Over the years, ever greater diversification has occurred in relation to gender roles. There are more women in automotive careers than ever, and they're rapidly joining other male-dominated industries such as construction, security too. In the past, women in these industries were typically found in limited roles, and certainly not at the senior or executive level. However, in this day and age it is fair to say that women have been performing on-par with men in the various aspects of these industries.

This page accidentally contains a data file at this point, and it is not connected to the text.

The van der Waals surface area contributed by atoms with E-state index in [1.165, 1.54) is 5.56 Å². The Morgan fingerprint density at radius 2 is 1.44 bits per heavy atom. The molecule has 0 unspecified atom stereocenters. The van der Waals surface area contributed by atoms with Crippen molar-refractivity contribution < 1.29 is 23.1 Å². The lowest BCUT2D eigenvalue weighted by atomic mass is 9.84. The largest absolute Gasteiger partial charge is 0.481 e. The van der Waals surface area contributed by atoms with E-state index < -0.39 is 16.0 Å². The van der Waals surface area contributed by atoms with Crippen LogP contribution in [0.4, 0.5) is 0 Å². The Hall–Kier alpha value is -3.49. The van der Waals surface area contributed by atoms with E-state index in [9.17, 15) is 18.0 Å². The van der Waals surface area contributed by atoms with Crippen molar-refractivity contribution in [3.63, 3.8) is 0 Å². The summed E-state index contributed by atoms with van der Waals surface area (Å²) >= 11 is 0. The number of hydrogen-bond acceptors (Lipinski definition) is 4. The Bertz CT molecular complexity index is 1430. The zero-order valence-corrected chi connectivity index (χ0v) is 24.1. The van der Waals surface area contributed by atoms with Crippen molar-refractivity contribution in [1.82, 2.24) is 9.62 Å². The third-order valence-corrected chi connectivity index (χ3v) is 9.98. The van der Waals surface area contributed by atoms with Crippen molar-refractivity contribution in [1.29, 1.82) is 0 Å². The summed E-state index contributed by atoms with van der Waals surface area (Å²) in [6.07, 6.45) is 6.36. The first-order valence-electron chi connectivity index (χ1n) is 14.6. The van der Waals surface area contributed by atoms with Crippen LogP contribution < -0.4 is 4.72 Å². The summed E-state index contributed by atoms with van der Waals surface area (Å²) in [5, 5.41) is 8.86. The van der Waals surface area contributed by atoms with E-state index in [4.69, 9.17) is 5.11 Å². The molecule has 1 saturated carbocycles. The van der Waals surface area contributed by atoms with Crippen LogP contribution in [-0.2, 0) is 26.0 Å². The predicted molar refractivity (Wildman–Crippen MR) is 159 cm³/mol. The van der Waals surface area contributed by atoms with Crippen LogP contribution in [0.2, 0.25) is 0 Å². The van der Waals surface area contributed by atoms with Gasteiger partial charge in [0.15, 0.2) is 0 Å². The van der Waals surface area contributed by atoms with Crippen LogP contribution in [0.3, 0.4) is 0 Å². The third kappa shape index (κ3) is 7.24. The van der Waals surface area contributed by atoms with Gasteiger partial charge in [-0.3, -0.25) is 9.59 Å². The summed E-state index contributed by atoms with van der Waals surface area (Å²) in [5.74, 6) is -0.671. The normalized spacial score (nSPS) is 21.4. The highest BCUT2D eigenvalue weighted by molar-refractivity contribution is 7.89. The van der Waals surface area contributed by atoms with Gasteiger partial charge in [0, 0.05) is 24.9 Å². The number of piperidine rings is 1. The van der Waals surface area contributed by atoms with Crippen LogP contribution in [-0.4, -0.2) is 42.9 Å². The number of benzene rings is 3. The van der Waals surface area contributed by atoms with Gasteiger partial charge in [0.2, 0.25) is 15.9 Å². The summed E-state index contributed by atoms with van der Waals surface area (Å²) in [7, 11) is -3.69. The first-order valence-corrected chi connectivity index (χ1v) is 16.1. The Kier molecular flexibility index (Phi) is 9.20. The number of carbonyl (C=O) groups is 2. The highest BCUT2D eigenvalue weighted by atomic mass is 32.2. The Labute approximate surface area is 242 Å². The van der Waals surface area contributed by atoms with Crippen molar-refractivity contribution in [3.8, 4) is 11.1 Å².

In the automotive industry, women can be seen doing everything from working on cars in garages to driving as professional motor racers or being an engineers. Some went to school to pursue their dreams of working in the automotive industry while others simply learned from those around them. For many, it is following a passion but for others it is just a job option in a tight economy. In fact, in the United States the Automotive Women's Alliance Foundation is one of several organizations that assist women who wish to pursue jobs in this industry as well as support them while they are in it. The visibility of women in these industries does not mean all is well, however. Many have been given the opportunity to take up such roles but still face opposition of varying forms. Some are discouraged by being told from an early age they should focus on other careers, while others feel discriminated against if the hiring team at a company are all men. Given the fact private companies have some freedom to dictate compensation, women in general may receive less pay than their male counterparts. Also, working in male dominated fields has resulted in some negative experiences for some women such as sexual harassment and emotional and physical bullying. These obstacles exist simply due to the fact we're dealing with male-dominated industries, but opportunities for women really have come a long way in the last several decades, and we're not trying to scare anyone. As such, most women actually have good experiences in working as a professional in the automotive industry. In fact, many rise above the obstacles (and male counterparts) and truly excel at what they do. For instance, race car driver Danica Patrick is by no means the first female driver and isn't the best example. However, she has excelled and received the respect of her peers over the years. She has received her fair share of criticism from the media, viewers of the sport and perhaps other racers. However, this has not deterred her from continuing to rise in that field. Many women have also excelled in the field of automotive sales. Some have become CEOs and high level executives. Examples of companies known to have female senior executives are Ford and General Motors. Take Mary Barra for example, a top-level executive at General Motors who is seen as one of the most important figures in the auto industry. After the economic downturn that devastated the auto industry in the United States, she was given the role of steering the company to recovery. Not a role to be taken lightly! Now having authority over entire global brands such as Chevrolet and Cadillac, Mary Barra began her career in the auto industry by working at a General Motor's plant as a technician, inspecting vehicles as they went down the assembly line. Her hard work, determination, skill and patience have no doubt played an important role in propelling her to the top. Women like Mary Barra generally make known the struggles they had to face and help pave the way for other women to excel in similar situations. The value of women in the automotive industry continues to be recognized, and not just through promotions. Some companies including car manufacturers such as General Motors have even offered scholarships to encourage women to study for various fields in the automotive industry. Others include this as part of a general effort to increase the diversity of their work force, because even men know there aren't enough women in their industry. There is great room for growth, and it is becoming clearer women can excel in these industries and even outperform men. Some women of may have to begin at a lower level and work their way up, however the potential and opportunity are there. New female workers need now take advantage and follow in the footsteps of those before them, and pave the way for others in the future.